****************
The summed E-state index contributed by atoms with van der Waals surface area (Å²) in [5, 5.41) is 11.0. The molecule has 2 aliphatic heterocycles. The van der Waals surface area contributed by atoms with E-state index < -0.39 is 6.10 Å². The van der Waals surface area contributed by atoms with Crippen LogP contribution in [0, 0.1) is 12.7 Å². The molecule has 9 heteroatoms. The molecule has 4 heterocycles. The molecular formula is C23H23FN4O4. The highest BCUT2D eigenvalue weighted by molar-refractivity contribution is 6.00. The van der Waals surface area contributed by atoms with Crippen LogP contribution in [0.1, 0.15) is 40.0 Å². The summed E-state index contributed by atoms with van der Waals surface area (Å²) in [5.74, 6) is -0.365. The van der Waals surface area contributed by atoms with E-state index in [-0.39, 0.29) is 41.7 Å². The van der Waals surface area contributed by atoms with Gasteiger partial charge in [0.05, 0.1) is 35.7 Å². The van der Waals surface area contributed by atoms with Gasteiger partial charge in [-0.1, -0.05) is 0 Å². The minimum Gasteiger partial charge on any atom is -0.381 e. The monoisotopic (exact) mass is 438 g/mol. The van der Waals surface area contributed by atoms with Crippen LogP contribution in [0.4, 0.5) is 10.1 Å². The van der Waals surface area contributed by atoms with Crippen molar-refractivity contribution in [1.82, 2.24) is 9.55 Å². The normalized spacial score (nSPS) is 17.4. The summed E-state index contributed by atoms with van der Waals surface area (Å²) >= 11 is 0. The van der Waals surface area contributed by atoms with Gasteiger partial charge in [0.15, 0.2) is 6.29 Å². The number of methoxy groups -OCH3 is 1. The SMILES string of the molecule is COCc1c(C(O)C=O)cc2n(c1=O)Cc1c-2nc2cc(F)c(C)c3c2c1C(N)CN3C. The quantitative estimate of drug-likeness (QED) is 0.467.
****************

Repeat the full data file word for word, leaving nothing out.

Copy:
The summed E-state index contributed by atoms with van der Waals surface area (Å²) in [5, 5.41) is 11.0. The molecule has 2 aliphatic heterocycles. The van der Waals surface area contributed by atoms with E-state index < -0.39 is 6.10 Å². The van der Waals surface area contributed by atoms with Crippen LogP contribution in [0, 0.1) is 12.7 Å². The molecule has 9 heteroatoms. The molecule has 4 heterocycles. The molecular formula is C23H23FN4O4. The highest BCUT2D eigenvalue weighted by molar-refractivity contribution is 6.00. The van der Waals surface area contributed by atoms with Crippen LogP contribution in [0.1, 0.15) is 40.0 Å². The summed E-state index contributed by atoms with van der Waals surface area (Å²) in [5.74, 6) is -0.365. The van der Waals surface area contributed by atoms with E-state index in [-0.39, 0.29) is 41.7 Å². The van der Waals surface area contributed by atoms with Gasteiger partial charge in [0.05, 0.1) is 35.7 Å². The van der Waals surface area contributed by atoms with Gasteiger partial charge in [-0.1, -0.05) is 0 Å². The minimum Gasteiger partial charge on any atom is -0.381 e. The monoisotopic (exact) mass is 438 g/mol. The van der Waals surface area contributed by atoms with Crippen LogP contribution in [0.4, 0.5) is 10.1 Å². The van der Waals surface area contributed by atoms with Crippen molar-refractivity contribution in [1.82, 2.24) is 9.55 Å². The normalized spacial score (nSPS) is 17.4. The summed E-state index contributed by atoms with van der Waals surface area (Å²) >= 11 is 0. The van der Waals surface area contributed by atoms with Gasteiger partial charge in [0.15, 0.2) is 6.29 Å². The number of methoxy groups -OCH3 is 1. The SMILES string of the molecule is COCc1c(C(O)C=O)cc2n(c1=O)Cc1c-2nc2cc(F)c(C)c3c2c1C(N)CN3C. The quantitative estimate of drug-likeness (QED) is 0.467.